In Winnipeg and our rural communities farmers and gardeners alike are busy with the Fall harvest. Hunters also take advantage of the fall rutting season where Deer, Moose, Elk and Caribou are all seeking mates.
The season has changed and many transformations are in motion. Winter is around the corner and it is arguably the best time of year to see the natural reoccurring changes in plants and animals.
Squirrels are busy gathering nuts and wasps are tuned into anything red or yellow for those extra bits of anything sweet. Although our famous mosquitos are mostly gone (thank God!), flies and rodents alike are seeking warmer places so try not to leave your windows or doors open to long.
Most noticeably the leaves are changing color and starting to fall. Did you ever wonder why that happens?
Here is an excerpt from an article by Anne Marie Helmenstine, Ph.D Chemistry Expert.
Answer: When leaves appear green, it is because they contain an abundance of chlorophyll. There is so much chlorophyll in an active leaf that the green masks other pigment colors. Light regulates chlorophyll production, so as autumn days grow shorter, less chlorophyll is produced. The decomposition rate of chlorophyll remains constant, so the green color starts to fade from leaves.
At the same time, surging sugar concentrations cause increased production of anthocyanin pigments. Leaves containing primarily anthocyanins will appear red. Carotenoids are another class of pigments found in some leaves. Carotenoid production is not dependent on light, so levels aren’t diminished by shortened days. Carotenoids can be orange, yellow, or red, but most of these pigments found in leaves are yellow. Leaves with good amounts of both anthocyanins and carotenoids will appear orange.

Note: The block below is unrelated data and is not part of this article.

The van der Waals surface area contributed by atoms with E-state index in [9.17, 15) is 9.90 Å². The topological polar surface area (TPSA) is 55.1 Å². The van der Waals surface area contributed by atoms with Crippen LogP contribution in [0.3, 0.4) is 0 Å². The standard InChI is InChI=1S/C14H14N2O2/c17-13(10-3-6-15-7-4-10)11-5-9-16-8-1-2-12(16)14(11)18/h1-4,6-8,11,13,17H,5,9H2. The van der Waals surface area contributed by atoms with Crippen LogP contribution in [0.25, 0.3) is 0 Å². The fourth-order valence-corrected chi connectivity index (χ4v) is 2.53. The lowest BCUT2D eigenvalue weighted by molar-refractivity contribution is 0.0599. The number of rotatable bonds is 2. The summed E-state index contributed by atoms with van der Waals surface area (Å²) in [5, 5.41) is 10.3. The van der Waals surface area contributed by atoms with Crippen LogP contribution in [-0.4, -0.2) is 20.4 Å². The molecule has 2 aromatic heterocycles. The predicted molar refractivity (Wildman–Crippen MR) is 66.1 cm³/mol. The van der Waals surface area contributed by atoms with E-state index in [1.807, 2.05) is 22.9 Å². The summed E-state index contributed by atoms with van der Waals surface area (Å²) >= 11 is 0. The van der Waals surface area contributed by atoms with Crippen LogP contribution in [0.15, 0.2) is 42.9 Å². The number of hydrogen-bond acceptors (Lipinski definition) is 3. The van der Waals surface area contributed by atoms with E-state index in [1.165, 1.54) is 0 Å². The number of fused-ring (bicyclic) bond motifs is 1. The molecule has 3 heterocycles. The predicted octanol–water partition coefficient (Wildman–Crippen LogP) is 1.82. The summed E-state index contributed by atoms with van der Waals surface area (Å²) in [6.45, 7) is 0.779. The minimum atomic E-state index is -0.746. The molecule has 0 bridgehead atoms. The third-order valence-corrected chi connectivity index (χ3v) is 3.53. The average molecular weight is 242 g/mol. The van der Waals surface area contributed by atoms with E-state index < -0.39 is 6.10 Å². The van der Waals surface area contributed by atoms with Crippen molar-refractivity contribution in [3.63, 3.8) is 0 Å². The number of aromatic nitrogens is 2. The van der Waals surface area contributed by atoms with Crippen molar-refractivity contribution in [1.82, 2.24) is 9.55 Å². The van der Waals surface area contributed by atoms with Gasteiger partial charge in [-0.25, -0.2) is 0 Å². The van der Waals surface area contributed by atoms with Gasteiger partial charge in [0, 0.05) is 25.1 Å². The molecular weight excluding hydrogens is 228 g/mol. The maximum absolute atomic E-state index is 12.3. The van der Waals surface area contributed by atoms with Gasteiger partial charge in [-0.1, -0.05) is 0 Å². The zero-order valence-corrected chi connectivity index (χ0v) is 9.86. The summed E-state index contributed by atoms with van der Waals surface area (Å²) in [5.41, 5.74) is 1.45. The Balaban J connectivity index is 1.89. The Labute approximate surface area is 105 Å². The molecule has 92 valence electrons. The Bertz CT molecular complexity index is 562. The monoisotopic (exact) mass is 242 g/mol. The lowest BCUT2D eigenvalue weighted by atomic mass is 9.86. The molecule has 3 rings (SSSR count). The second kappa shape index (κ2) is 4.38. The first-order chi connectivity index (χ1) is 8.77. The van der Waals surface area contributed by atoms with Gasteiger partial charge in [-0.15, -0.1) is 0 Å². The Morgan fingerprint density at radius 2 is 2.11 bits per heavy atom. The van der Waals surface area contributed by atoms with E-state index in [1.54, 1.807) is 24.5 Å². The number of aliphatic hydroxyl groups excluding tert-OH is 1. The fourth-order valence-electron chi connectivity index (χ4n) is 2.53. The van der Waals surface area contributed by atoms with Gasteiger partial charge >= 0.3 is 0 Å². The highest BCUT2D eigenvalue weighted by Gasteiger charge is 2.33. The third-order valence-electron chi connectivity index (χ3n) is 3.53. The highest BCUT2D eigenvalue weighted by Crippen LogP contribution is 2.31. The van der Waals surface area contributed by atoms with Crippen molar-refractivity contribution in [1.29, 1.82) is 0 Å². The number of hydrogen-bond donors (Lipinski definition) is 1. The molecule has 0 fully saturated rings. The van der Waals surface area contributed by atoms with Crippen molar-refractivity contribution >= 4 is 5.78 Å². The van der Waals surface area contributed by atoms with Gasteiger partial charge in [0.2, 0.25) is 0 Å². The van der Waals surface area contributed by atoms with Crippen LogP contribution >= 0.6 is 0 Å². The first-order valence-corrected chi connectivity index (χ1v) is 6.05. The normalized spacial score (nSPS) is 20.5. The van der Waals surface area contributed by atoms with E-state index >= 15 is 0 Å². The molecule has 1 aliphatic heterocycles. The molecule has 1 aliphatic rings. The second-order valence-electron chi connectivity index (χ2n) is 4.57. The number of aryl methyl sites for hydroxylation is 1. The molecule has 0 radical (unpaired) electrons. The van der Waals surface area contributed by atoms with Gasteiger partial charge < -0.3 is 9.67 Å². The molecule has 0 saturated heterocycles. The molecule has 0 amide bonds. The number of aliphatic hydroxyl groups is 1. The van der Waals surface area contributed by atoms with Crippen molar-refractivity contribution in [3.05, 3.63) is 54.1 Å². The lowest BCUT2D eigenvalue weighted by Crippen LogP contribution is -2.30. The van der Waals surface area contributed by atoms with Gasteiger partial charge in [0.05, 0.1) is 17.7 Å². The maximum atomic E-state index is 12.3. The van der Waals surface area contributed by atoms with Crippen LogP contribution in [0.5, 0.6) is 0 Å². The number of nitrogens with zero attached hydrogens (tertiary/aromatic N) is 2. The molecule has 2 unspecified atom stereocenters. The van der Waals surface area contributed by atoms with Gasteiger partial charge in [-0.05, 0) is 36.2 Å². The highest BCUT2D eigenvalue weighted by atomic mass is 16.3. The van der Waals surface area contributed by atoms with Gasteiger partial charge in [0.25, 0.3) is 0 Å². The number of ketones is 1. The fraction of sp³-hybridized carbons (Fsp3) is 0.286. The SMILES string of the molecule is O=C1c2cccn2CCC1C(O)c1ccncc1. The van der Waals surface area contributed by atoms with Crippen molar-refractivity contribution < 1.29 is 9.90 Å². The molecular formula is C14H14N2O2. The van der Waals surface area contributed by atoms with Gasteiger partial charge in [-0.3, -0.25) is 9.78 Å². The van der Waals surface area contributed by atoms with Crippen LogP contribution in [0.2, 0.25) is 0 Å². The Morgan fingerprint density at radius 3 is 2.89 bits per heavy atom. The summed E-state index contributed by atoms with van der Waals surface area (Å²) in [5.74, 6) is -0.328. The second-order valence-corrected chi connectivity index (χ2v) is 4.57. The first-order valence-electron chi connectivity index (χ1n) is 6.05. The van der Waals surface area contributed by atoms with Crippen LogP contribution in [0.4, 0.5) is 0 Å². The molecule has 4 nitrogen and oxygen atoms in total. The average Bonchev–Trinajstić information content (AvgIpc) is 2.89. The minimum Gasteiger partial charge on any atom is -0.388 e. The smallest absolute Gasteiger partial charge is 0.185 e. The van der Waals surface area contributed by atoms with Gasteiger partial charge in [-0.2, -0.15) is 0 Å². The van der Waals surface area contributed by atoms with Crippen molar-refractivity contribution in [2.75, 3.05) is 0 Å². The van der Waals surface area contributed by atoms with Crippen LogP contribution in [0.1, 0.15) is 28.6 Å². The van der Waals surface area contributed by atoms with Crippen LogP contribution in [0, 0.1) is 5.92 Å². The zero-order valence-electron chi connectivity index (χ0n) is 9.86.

Leaves with carotenoids but little or no anthocyanin will appear yellow. In the absence of these pigments, other plant chemicals also can affect leaf color. An example includes tannins, which are responsible for the brownish color of some oak leaves.
Temperature affects the rate of chemical reactions, including those in leaves, so it plays a part in leaf color. However, it’s mainly light levels that are responsible for fall foliage colors. Sunny autumn days are needed for the brightest color displays, since anthocyanins require light. Overcast days will lead to more yellows and browns.
Remember, Fall back – Spring ahead!
Time to get those winter tires out and have your vehicles and furnace tuned up before the rush!
As my Mom used to say “An ounce of prevention is worth a pound of cure”
Thanks Mom! Fall